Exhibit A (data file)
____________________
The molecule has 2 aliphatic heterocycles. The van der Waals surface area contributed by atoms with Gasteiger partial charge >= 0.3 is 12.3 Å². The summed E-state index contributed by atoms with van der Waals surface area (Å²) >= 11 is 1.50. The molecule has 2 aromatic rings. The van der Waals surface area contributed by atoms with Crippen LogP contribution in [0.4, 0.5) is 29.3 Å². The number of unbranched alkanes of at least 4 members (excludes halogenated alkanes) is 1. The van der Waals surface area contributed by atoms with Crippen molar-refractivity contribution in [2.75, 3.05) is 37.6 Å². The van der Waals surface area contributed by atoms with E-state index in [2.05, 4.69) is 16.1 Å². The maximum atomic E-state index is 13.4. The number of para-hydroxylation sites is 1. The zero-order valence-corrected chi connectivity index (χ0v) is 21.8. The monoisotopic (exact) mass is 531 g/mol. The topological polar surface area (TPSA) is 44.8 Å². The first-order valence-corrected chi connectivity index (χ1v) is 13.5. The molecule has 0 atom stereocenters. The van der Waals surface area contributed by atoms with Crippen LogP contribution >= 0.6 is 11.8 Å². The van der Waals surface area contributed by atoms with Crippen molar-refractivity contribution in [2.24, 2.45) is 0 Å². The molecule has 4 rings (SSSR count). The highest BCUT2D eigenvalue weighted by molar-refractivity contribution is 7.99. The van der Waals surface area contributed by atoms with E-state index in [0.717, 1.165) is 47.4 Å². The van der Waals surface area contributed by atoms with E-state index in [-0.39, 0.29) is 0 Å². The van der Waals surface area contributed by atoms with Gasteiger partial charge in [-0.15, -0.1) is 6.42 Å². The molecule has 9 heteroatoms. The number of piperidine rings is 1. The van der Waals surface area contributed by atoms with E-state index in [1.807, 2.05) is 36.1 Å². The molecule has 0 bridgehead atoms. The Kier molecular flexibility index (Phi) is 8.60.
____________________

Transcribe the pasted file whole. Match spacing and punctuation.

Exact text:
The molecule has 2 aliphatic heterocycles. The van der Waals surface area contributed by atoms with Gasteiger partial charge >= 0.3 is 12.3 Å². The summed E-state index contributed by atoms with van der Waals surface area (Å²) >= 11 is 1.50. The molecule has 2 aromatic rings. The van der Waals surface area contributed by atoms with Crippen LogP contribution in [0.4, 0.5) is 29.3 Å². The number of unbranched alkanes of at least 4 members (excludes halogenated alkanes) is 1. The van der Waals surface area contributed by atoms with Crippen molar-refractivity contribution in [2.75, 3.05) is 37.6 Å². The van der Waals surface area contributed by atoms with E-state index in [2.05, 4.69) is 16.1 Å². The maximum atomic E-state index is 13.4. The number of para-hydroxylation sites is 1. The zero-order valence-corrected chi connectivity index (χ0v) is 21.8. The monoisotopic (exact) mass is 531 g/mol. The topological polar surface area (TPSA) is 44.8 Å². The first-order valence-corrected chi connectivity index (χ1v) is 13.5. The molecule has 0 atom stereocenters. The van der Waals surface area contributed by atoms with Crippen LogP contribution >= 0.6 is 11.8 Å². The van der Waals surface area contributed by atoms with Crippen molar-refractivity contribution in [2.24, 2.45) is 0 Å². The molecule has 4 rings (SSSR count). The highest BCUT2D eigenvalue weighted by molar-refractivity contribution is 7.99. The van der Waals surface area contributed by atoms with E-state index in [0.717, 1.165) is 47.4 Å². The van der Waals surface area contributed by atoms with E-state index in [-0.39, 0.29) is 0 Å². The van der Waals surface area contributed by atoms with Gasteiger partial charge in [-0.15, -0.1) is 6.42 Å². The molecule has 9 heteroatoms. The number of piperidine rings is 1. The van der Waals surface area contributed by atoms with E-state index in [1.807, 2.05) is 36.1 Å². The molecule has 0 bridgehead atoms. The Kier molecular flexibility index (Phi) is 8.60.